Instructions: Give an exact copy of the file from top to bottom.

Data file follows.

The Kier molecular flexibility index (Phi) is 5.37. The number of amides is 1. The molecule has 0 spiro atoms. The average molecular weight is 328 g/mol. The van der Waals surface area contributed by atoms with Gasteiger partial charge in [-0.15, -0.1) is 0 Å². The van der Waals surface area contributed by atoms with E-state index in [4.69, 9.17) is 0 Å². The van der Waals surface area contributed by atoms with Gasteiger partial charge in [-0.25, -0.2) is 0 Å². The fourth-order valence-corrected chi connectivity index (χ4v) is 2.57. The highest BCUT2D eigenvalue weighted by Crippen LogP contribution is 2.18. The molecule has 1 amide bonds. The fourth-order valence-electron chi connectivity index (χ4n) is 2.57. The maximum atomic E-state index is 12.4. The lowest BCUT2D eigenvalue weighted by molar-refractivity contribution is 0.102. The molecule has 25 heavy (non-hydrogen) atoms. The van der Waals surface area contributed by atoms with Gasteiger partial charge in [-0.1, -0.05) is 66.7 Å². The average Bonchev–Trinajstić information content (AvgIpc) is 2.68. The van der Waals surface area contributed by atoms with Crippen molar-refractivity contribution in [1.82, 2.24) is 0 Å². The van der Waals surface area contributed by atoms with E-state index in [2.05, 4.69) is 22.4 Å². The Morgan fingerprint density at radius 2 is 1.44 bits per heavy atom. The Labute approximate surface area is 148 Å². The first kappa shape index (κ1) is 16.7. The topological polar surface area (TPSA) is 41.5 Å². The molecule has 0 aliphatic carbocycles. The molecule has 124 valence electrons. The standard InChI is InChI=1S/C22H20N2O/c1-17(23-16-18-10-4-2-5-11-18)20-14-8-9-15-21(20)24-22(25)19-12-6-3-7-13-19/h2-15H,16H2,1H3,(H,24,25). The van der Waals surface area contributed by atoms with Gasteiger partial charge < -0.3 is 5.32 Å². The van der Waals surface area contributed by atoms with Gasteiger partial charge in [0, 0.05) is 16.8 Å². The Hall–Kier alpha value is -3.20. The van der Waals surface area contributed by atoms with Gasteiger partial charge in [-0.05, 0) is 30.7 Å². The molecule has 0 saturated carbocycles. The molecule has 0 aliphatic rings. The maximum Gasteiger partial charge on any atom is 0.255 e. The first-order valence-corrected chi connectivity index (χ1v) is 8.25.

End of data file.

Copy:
The Kier molecular flexibility index (Phi) is 5.37. The number of amides is 1. The molecule has 0 spiro atoms. The average molecular weight is 328 g/mol. The van der Waals surface area contributed by atoms with Gasteiger partial charge in [-0.15, -0.1) is 0 Å². The van der Waals surface area contributed by atoms with E-state index in [4.69, 9.17) is 0 Å². The van der Waals surface area contributed by atoms with Gasteiger partial charge in [-0.25, -0.2) is 0 Å². The fourth-order valence-corrected chi connectivity index (χ4v) is 2.57. The highest BCUT2D eigenvalue weighted by Crippen LogP contribution is 2.18. The molecule has 1 amide bonds. The fourth-order valence-electron chi connectivity index (χ4n) is 2.57. The maximum atomic E-state index is 12.4. The lowest BCUT2D eigenvalue weighted by molar-refractivity contribution is 0.102. The molecule has 25 heavy (non-hydrogen) atoms. The van der Waals surface area contributed by atoms with Gasteiger partial charge in [-0.1, -0.05) is 66.7 Å². The average Bonchev–Trinajstić information content (AvgIpc) is 2.68. The van der Waals surface area contributed by atoms with Crippen molar-refractivity contribution in [1.82, 2.24) is 0 Å². The van der Waals surface area contributed by atoms with E-state index in [2.05, 4.69) is 22.4 Å². The Morgan fingerprint density at radius 2 is 1.44 bits per heavy atom. The Labute approximate surface area is 148 Å². The first kappa shape index (κ1) is 16.7. The topological polar surface area (TPSA) is 41.5 Å². The molecule has 0 aliphatic carbocycles. The molecule has 124 valence electrons. The standard InChI is InChI=1S/C22H20N2O/c1-17(23-16-18-10-4-2-5-11-18)20-14-8-9-15-21(20)24-22(25)19-12-6-3-7-13-19/h2-15H,16H2,1H3,(H,24,25). The van der Waals surface area contributed by atoms with Gasteiger partial charge < -0.3 is 5.32 Å². The van der Waals surface area contributed by atoms with Gasteiger partial charge in [0, 0.05) is 16.8 Å². The Hall–Kier alpha value is -3.20. The van der Waals surface area contributed by atoms with Gasteiger partial charge in [-0.05, 0) is 30.7 Å². The molecule has 0 saturated carbocycles. The molecule has 0 aliphatic rings. The maximum Gasteiger partial charge on any atom is 0.255 e. The first-order valence-corrected chi connectivity index (χ1v) is 8.25.